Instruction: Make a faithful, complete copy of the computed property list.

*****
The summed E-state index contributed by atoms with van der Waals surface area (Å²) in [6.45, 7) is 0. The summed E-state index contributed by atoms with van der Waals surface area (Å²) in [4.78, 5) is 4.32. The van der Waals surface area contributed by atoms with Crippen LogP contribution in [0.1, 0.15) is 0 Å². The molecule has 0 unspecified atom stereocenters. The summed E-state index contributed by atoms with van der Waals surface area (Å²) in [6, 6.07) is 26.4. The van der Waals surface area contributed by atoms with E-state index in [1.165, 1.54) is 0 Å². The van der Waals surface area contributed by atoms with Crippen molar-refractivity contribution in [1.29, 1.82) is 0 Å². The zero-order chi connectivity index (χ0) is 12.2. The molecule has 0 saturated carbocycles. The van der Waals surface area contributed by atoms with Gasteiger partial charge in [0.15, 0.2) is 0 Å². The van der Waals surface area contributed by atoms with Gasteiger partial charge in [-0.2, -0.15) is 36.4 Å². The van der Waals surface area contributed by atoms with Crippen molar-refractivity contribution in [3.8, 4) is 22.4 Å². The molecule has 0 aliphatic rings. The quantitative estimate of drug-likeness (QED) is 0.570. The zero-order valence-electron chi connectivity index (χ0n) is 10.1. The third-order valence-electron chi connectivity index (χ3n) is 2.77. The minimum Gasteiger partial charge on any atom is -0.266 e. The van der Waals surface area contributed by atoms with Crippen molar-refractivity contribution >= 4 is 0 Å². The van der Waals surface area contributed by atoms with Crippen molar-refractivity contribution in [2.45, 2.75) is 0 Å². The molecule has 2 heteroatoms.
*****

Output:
The summed E-state index contributed by atoms with van der Waals surface area (Å²) in [6.45, 7) is 0. The summed E-state index contributed by atoms with van der Waals surface area (Å²) in [4.78, 5) is 4.32. The van der Waals surface area contributed by atoms with Crippen LogP contribution in [0.1, 0.15) is 0 Å². The molecule has 0 unspecified atom stereocenters. The summed E-state index contributed by atoms with van der Waals surface area (Å²) in [6, 6.07) is 26.4. The van der Waals surface area contributed by atoms with E-state index in [1.165, 1.54) is 0 Å². The van der Waals surface area contributed by atoms with Crippen molar-refractivity contribution in [1.29, 1.82) is 0 Å². The zero-order chi connectivity index (χ0) is 12.2. The molecule has 0 saturated carbocycles. The van der Waals surface area contributed by atoms with Gasteiger partial charge in [0.15, 0.2) is 0 Å². The van der Waals surface area contributed by atoms with Gasteiger partial charge in [-0.2, -0.15) is 36.4 Å². The van der Waals surface area contributed by atoms with Crippen molar-refractivity contribution in [3.8, 4) is 22.4 Å². The molecule has 0 aliphatic rings. The quantitative estimate of drug-likeness (QED) is 0.570. The zero-order valence-electron chi connectivity index (χ0n) is 10.1. The third-order valence-electron chi connectivity index (χ3n) is 2.77. The minimum Gasteiger partial charge on any atom is -0.266 e. The van der Waals surface area contributed by atoms with Crippen molar-refractivity contribution >= 4 is 0 Å². The van der Waals surface area contributed by atoms with Crippen molar-refractivity contribution in [2.45, 2.75) is 0 Å². The molecule has 2 heteroatoms.